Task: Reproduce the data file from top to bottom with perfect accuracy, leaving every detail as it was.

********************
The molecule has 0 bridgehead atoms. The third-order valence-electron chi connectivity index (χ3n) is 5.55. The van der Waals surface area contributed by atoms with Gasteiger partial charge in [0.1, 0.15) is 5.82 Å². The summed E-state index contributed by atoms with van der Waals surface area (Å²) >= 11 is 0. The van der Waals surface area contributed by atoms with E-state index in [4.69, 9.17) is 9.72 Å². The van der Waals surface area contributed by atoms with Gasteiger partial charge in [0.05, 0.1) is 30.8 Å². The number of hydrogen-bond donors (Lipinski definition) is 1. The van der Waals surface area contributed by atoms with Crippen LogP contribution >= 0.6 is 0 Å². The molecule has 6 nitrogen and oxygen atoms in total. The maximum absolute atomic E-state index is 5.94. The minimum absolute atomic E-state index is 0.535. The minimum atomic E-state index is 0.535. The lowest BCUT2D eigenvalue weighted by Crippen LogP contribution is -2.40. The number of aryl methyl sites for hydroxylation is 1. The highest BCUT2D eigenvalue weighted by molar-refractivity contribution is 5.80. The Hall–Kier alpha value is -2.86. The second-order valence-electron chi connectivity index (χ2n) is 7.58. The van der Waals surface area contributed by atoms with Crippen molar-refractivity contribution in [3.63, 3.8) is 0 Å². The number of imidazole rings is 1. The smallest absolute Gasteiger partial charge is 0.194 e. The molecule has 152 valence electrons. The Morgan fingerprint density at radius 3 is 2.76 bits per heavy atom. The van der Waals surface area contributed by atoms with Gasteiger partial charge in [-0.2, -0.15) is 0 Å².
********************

The molecule has 0 bridgehead atoms. The third-order valence-electron chi connectivity index (χ3n) is 5.55. The van der Waals surface area contributed by atoms with Gasteiger partial charge in [0.1, 0.15) is 5.82 Å². The summed E-state index contributed by atoms with van der Waals surface area (Å²) >= 11 is 0. The van der Waals surface area contributed by atoms with E-state index in [4.69, 9.17) is 9.72 Å². The van der Waals surface area contributed by atoms with Gasteiger partial charge in [0.05, 0.1) is 30.8 Å². The number of hydrogen-bond donors (Lipinski definition) is 1. The van der Waals surface area contributed by atoms with Crippen LogP contribution >= 0.6 is 0 Å². The molecule has 6 nitrogen and oxygen atoms in total. The maximum absolute atomic E-state index is 5.94. The minimum absolute atomic E-state index is 0.535. The minimum atomic E-state index is 0.535. The lowest BCUT2D eigenvalue weighted by Crippen LogP contribution is -2.40. The number of aryl methyl sites for hydroxylation is 1. The highest BCUT2D eigenvalue weighted by molar-refractivity contribution is 5.80. The Hall–Kier alpha value is -2.86. The second-order valence-electron chi connectivity index (χ2n) is 7.58. The van der Waals surface area contributed by atoms with Crippen molar-refractivity contribution in [3.63, 3.8) is 0 Å². The number of imidazole rings is 1. The smallest absolute Gasteiger partial charge is 0.194 e. The molecule has 152 valence electrons. The Morgan fingerprint density at radius 3 is 2.76 bits per heavy atom. The van der Waals surface area contributed by atoms with Gasteiger partial charge in [-0.2, -0.15) is 0 Å².